Date of Award
Master of Arts (MA)
In Mexico, as in the world, the number of people living in urban areas is increasing. In addition, urbanization directly generates a fragmentation of the natural habitat and causes the loss of biodiversity. Native edible crops are also being threatened by a constant decline in biodiversity, causing negative ecological, economic and even cultural impact. Until now, the main guardians of the edible biodiversity have been indigenous peoples. Several authors agree that the way in which indigeous people relate to nature may shed some light on how to face the ecological and climate crisis that we are experiencing today. I argue that in Mexico another possibility is for urbanites to become an active participant in the process of preserving native edible species by reactivating their indigenous edible memory. To explore the extent to which the edible memory of the urbanites of Mexico City still has an indigenous weight, although not recognized as such, I use the participatory research methodology based on 'sentipensar' [feeling-thinking] the context. Based on my field observations and due to their noble properties, I propose "quelites" as the starting point of a movement that can empower urban gardeners to become active participants in the preservation of the diversity of edible native species.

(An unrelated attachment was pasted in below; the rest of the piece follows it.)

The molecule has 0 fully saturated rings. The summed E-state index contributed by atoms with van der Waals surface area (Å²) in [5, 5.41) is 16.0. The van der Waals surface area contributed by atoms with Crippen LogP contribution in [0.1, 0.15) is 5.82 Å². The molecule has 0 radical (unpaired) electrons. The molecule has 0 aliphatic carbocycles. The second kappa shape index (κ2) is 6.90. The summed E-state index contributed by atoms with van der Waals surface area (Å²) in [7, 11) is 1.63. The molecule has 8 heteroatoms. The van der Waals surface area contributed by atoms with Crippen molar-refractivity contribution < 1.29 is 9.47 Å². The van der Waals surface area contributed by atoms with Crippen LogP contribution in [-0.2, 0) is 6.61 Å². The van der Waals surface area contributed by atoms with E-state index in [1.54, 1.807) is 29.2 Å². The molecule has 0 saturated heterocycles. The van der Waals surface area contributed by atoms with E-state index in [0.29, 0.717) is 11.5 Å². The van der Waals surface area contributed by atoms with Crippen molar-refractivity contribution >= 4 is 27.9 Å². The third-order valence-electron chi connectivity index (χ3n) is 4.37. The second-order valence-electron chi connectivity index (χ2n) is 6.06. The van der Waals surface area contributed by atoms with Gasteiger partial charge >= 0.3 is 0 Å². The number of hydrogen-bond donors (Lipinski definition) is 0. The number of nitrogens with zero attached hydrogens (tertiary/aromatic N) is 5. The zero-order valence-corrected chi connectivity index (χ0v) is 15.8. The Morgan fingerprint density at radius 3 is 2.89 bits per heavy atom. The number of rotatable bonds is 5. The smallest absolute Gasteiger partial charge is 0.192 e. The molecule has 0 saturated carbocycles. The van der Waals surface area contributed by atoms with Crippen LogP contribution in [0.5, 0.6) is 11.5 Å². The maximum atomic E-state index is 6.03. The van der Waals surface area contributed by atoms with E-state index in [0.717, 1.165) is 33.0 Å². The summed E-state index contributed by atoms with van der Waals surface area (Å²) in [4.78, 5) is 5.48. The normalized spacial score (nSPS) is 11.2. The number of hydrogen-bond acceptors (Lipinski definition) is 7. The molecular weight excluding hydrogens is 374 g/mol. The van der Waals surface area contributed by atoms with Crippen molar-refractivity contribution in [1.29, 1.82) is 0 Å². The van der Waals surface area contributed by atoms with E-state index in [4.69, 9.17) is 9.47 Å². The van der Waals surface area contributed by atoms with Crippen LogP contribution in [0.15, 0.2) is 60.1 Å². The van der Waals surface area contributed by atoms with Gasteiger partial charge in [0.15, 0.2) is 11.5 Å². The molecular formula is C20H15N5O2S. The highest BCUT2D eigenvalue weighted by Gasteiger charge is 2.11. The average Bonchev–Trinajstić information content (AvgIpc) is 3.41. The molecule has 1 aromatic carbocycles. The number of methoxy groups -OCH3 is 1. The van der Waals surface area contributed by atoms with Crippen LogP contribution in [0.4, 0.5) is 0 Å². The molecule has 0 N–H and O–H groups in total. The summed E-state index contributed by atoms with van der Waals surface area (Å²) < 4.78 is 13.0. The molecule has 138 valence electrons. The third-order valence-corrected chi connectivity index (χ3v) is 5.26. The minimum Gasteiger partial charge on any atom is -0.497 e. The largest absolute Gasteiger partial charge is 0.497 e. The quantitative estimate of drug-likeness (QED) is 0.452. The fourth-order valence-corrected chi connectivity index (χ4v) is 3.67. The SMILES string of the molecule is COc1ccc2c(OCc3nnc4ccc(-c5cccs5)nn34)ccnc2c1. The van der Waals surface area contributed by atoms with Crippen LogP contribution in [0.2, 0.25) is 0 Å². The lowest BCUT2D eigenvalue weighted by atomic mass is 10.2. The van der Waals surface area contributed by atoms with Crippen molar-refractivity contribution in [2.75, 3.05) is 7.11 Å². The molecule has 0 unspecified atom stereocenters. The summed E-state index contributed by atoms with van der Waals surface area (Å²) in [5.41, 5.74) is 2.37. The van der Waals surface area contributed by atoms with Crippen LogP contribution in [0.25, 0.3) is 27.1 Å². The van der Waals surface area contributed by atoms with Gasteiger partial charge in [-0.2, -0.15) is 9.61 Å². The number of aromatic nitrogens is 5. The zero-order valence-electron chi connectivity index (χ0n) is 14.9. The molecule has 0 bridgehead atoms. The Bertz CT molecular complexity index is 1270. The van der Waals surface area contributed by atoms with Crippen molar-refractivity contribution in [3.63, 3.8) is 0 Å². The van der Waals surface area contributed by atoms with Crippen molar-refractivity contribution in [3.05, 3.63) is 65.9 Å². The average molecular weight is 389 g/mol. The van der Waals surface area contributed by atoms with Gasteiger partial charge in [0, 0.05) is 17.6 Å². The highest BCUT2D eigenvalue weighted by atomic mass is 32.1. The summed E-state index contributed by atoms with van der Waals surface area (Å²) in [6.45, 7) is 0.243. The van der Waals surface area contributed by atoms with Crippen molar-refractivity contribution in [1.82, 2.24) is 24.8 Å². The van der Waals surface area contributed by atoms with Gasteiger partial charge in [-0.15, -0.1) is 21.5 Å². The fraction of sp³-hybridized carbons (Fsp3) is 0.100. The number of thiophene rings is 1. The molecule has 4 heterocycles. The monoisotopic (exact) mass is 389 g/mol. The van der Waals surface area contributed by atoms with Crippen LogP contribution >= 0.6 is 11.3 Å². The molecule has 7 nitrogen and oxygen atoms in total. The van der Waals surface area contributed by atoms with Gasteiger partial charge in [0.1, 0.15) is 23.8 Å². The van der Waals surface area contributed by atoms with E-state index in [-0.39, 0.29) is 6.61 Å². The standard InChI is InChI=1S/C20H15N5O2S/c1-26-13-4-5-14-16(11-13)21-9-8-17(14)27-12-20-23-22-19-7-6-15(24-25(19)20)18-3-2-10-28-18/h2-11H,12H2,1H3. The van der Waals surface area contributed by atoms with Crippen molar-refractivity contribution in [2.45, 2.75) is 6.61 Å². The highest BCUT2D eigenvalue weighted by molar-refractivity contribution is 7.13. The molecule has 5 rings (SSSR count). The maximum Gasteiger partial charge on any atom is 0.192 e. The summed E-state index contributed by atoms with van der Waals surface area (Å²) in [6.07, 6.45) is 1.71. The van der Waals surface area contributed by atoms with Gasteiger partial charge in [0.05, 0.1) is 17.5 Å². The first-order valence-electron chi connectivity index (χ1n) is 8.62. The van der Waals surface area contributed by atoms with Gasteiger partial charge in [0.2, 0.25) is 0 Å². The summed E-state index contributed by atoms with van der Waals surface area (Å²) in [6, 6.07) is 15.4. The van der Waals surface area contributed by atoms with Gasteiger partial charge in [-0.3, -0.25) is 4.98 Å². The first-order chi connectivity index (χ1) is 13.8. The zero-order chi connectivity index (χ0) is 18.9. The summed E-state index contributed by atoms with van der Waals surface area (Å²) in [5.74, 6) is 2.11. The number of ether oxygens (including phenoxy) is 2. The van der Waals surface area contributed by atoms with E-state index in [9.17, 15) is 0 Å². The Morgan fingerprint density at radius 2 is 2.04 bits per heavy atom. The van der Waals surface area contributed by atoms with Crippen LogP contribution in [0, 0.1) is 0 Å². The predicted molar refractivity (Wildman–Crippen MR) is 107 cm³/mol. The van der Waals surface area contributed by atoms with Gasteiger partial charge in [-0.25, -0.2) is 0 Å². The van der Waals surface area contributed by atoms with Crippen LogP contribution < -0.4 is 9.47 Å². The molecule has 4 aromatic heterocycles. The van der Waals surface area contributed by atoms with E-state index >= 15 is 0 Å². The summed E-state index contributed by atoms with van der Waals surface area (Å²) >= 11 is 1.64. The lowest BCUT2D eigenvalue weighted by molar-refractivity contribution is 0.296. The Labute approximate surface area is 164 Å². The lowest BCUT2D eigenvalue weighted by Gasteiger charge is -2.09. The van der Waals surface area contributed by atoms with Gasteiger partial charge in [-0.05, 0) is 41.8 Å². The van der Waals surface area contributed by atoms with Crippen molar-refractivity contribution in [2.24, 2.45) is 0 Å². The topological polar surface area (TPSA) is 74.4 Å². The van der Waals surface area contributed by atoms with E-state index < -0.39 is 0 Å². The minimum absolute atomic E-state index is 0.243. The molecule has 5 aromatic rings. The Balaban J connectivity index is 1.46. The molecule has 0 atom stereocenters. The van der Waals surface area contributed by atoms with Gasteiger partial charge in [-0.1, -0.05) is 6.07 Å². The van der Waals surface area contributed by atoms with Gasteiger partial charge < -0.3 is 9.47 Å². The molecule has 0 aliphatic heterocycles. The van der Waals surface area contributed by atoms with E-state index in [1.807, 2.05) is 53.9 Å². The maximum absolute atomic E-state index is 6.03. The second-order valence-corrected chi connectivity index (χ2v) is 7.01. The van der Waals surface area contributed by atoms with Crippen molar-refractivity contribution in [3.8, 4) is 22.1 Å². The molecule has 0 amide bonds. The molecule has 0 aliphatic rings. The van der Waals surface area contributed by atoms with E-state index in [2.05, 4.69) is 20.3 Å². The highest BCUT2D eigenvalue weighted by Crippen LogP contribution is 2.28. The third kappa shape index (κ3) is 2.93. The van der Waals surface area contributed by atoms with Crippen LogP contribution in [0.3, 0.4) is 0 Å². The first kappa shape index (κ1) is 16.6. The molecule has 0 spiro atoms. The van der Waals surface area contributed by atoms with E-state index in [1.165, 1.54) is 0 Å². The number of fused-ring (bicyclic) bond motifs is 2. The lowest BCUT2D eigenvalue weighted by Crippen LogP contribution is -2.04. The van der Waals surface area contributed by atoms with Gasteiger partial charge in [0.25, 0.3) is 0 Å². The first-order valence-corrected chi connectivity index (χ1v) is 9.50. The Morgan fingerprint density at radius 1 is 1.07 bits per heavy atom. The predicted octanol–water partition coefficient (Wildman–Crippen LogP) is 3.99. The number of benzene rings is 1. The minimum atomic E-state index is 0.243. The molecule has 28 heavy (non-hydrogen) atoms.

Ramirez Ensastiga, Paola Valeria, "Growing Quelites in the city: exploration on memory and food sovereignty in Mexico City" (2020). Masters Theses. 602.
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